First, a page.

Monday, May 04, 2015


Why wear Sambo Boots

In Judo, BJJ, MMA it has always been the case you done your discipline in bare feet while Wrestlers would wear hard sole Boots and Samboists would wear soft soled boots. Since my introduction to Sambo in the 1970’s on most occasions I have worn Sambo Boots even when training in Judo, obviously I could not wear them in Judo competitions. Many Judoka would complain that I allowed Judoka to wear Sambo boots in competitions I organised. The complaints were they encouraged kicking and that you did not have the control you get with bare feet. All of which is entirely ridiculous you watch the World Sambo Championship and tell me they have no control as for kicking they are soft soled and why would anyone want to kick just because they wear Sambo boots?
So why did I encourage their use? Quite simply Health and Safety, they help prevent the spread of foot complaints such as athlete’s foot plus they protect foot, toes and ankles. As I said most of the time I would train with Sambo Boots but on one occasion I did not and this resulted in me nearly losing a toe. I attempted a foot sweep and misjudged it; the toe next to my big toe caught my opponent’s leg and snapped. Not just snapped but went round 180 degrees so facing the opposite direction, luckily enough my mother pulled it back in place immediately, which with adrenalin pumping was painless but the following hours and days was a different matter. The injury needed treating every day by a nurse for a week. Some year later while teaching a group of doorman something similar happened where a big toe was snapped in half with the bone poking out, macabrely we took a photo.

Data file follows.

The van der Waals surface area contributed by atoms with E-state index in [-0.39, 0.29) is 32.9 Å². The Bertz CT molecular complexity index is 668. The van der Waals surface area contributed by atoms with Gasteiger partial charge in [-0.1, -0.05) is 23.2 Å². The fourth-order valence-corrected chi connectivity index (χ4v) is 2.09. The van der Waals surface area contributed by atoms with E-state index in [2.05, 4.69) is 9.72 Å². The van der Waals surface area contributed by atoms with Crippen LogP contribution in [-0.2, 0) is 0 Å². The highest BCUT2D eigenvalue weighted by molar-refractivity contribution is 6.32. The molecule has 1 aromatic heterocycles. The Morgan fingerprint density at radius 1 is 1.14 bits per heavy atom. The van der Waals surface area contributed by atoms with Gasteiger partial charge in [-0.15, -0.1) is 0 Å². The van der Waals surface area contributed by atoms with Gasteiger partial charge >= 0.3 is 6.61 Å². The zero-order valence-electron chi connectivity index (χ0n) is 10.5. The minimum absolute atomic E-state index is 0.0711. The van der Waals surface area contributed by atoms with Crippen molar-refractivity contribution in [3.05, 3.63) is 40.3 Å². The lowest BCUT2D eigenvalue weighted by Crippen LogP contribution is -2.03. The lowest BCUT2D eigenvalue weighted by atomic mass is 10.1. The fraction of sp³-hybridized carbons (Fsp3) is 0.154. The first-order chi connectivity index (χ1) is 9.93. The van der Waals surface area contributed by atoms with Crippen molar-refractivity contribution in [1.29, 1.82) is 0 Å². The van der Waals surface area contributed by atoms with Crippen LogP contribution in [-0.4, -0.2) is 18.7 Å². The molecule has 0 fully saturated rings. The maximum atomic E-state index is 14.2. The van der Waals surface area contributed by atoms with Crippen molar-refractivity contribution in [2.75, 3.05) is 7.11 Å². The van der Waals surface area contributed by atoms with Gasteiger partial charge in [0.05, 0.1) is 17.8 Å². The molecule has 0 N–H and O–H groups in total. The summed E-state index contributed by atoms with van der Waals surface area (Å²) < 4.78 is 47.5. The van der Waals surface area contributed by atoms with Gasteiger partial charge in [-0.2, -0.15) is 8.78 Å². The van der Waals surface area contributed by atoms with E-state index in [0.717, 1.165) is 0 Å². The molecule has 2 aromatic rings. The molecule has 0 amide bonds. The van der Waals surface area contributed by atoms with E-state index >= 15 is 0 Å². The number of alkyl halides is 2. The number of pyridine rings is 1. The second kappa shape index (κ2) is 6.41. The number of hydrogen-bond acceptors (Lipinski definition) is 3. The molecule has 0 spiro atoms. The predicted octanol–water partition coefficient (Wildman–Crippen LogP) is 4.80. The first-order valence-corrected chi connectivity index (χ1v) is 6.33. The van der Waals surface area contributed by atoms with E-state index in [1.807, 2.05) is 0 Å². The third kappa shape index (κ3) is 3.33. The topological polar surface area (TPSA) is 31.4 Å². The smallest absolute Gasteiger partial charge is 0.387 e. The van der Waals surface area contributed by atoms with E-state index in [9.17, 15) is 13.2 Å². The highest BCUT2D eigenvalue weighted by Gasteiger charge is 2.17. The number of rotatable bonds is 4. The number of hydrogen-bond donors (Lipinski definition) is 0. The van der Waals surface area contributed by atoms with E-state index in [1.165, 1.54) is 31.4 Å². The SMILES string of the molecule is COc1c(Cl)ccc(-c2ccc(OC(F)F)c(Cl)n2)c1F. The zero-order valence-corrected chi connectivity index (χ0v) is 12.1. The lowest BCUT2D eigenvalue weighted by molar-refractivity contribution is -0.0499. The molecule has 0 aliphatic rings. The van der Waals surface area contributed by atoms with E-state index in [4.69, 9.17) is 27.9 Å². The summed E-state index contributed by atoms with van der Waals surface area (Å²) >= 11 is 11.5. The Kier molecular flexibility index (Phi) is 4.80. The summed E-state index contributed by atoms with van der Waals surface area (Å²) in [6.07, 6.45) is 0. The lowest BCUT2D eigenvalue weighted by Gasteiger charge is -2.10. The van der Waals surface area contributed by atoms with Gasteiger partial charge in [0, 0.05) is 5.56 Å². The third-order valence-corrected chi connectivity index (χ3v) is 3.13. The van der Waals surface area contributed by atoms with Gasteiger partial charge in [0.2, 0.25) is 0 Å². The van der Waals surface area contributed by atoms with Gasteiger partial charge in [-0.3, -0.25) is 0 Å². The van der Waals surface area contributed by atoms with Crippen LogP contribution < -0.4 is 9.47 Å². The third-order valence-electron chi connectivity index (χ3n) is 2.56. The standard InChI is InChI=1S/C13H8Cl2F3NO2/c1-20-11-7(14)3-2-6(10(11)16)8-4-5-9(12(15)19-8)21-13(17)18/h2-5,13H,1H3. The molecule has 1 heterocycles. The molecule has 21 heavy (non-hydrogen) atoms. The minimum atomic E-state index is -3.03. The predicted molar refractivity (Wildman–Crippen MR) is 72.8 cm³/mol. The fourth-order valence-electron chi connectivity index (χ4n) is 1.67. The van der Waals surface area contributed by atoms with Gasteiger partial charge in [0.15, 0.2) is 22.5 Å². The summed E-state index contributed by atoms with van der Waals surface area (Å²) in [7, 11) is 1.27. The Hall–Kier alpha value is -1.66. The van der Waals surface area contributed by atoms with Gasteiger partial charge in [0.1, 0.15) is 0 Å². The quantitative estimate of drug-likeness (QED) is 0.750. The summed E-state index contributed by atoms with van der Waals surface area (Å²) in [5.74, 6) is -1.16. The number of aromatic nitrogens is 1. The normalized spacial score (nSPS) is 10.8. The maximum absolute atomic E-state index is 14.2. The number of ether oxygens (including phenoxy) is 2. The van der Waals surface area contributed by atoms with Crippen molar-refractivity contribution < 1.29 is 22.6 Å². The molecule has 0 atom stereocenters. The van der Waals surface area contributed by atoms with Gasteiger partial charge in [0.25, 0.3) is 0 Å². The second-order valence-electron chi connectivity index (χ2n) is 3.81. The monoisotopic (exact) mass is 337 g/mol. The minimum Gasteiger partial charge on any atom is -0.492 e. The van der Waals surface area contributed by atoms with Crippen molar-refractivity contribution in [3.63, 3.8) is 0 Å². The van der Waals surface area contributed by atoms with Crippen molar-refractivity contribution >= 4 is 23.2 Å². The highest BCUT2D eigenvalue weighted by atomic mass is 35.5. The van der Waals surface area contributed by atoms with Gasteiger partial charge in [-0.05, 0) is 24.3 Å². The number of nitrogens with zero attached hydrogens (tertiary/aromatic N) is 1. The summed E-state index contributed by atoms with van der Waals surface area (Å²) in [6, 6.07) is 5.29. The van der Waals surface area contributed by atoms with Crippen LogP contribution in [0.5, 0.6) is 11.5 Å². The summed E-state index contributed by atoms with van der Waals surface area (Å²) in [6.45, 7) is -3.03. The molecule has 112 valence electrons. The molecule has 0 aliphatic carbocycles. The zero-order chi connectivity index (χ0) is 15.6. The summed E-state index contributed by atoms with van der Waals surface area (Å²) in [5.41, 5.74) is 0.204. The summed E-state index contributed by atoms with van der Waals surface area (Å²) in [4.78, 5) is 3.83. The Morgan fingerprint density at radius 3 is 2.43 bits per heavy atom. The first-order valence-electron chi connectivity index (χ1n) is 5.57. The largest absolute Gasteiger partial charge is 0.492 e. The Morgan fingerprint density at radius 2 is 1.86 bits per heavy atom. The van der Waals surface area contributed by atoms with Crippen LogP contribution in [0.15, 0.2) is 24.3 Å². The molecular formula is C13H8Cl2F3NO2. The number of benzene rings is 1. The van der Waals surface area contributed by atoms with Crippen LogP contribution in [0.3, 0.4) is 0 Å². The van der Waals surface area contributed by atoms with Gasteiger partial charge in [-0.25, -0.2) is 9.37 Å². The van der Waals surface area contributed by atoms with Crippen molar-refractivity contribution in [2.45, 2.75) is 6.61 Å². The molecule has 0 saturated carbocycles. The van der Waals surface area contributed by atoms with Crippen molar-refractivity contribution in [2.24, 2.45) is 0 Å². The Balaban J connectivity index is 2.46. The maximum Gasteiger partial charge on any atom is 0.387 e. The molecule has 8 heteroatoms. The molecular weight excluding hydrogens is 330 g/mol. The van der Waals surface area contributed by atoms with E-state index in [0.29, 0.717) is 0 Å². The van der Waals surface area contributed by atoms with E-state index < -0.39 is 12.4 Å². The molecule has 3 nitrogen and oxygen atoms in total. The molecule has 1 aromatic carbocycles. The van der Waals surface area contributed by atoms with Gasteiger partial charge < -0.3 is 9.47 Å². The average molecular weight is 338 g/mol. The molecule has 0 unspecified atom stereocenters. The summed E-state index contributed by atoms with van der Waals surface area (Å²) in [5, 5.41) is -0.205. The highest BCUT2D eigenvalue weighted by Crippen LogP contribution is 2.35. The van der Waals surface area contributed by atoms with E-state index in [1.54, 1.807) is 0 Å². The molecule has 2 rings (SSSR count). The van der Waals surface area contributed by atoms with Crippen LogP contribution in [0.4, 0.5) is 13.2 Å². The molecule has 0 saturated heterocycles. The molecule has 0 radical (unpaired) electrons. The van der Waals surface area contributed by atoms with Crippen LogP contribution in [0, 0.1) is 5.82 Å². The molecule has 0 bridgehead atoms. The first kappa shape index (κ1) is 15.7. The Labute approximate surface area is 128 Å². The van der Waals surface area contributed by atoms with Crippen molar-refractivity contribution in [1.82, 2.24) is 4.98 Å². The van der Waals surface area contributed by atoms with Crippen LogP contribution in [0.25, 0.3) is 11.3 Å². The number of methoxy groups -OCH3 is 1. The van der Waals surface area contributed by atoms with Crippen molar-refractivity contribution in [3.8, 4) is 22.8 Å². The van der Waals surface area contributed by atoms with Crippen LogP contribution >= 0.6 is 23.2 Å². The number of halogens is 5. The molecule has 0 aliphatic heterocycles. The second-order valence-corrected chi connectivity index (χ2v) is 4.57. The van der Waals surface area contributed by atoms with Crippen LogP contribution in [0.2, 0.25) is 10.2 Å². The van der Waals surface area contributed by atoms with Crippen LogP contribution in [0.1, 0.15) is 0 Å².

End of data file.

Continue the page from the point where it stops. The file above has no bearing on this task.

The reason I have brought this to your attention is just a few days ago leading Sambo referee Colin Carrott was training without boots and yes you have it he snapped a toe with the bone poking through. All the injuries occurred because all of us did not wear Sambo Boots if we had we would not have had the injury.

The late great Geoff Gleeson would often comment to me that the silliest thing to happen to Judoka was an injury in training just because wearing protective equipment such as kneepads, ankle supports etc. was considered unmanly. That piece of advice has stayed with me a pity I did not heed it when I broke my toe

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